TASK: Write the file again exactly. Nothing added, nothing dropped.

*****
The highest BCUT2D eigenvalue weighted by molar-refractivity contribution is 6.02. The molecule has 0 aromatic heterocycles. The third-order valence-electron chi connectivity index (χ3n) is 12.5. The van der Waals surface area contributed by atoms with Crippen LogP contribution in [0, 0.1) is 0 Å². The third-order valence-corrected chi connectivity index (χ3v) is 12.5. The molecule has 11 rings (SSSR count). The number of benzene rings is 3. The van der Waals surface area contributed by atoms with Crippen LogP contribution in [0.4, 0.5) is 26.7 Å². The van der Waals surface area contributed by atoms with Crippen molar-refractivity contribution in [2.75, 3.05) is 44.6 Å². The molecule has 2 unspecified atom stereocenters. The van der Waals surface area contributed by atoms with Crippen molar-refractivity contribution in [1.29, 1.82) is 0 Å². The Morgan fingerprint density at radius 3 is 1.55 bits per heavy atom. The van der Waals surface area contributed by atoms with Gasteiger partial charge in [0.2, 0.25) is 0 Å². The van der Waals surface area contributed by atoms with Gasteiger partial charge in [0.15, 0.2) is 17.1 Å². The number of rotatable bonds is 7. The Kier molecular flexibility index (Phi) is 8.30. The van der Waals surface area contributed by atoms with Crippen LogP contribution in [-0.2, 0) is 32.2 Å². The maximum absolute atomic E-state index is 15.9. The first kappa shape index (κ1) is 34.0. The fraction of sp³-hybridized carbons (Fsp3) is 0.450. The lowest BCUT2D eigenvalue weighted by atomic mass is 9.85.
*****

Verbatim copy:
The highest BCUT2D eigenvalue weighted by molar-refractivity contribution is 6.02. The molecule has 0 aromatic heterocycles. The third-order valence-electron chi connectivity index (χ3n) is 12.5. The van der Waals surface area contributed by atoms with Crippen LogP contribution in [0, 0.1) is 0 Å². The third-order valence-corrected chi connectivity index (χ3v) is 12.5. The molecule has 11 rings (SSSR count). The number of benzene rings is 3. The van der Waals surface area contributed by atoms with Crippen LogP contribution in [0.4, 0.5) is 26.7 Å². The van der Waals surface area contributed by atoms with Crippen molar-refractivity contribution in [2.75, 3.05) is 44.6 Å². The molecule has 2 unspecified atom stereocenters. The van der Waals surface area contributed by atoms with Crippen molar-refractivity contribution in [1.29, 1.82) is 0 Å². The Morgan fingerprint density at radius 3 is 1.55 bits per heavy atom. The van der Waals surface area contributed by atoms with Gasteiger partial charge in [0.2, 0.25) is 0 Å². The van der Waals surface area contributed by atoms with Gasteiger partial charge in [0.15, 0.2) is 17.1 Å². The number of rotatable bonds is 7. The Kier molecular flexibility index (Phi) is 8.30. The van der Waals surface area contributed by atoms with Crippen LogP contribution in [-0.2, 0) is 32.2 Å². The maximum absolute atomic E-state index is 15.9. The first kappa shape index (κ1) is 34.0. The fraction of sp³-hybridized carbons (Fsp3) is 0.450. The lowest BCUT2D eigenvalue weighted by atomic mass is 9.85.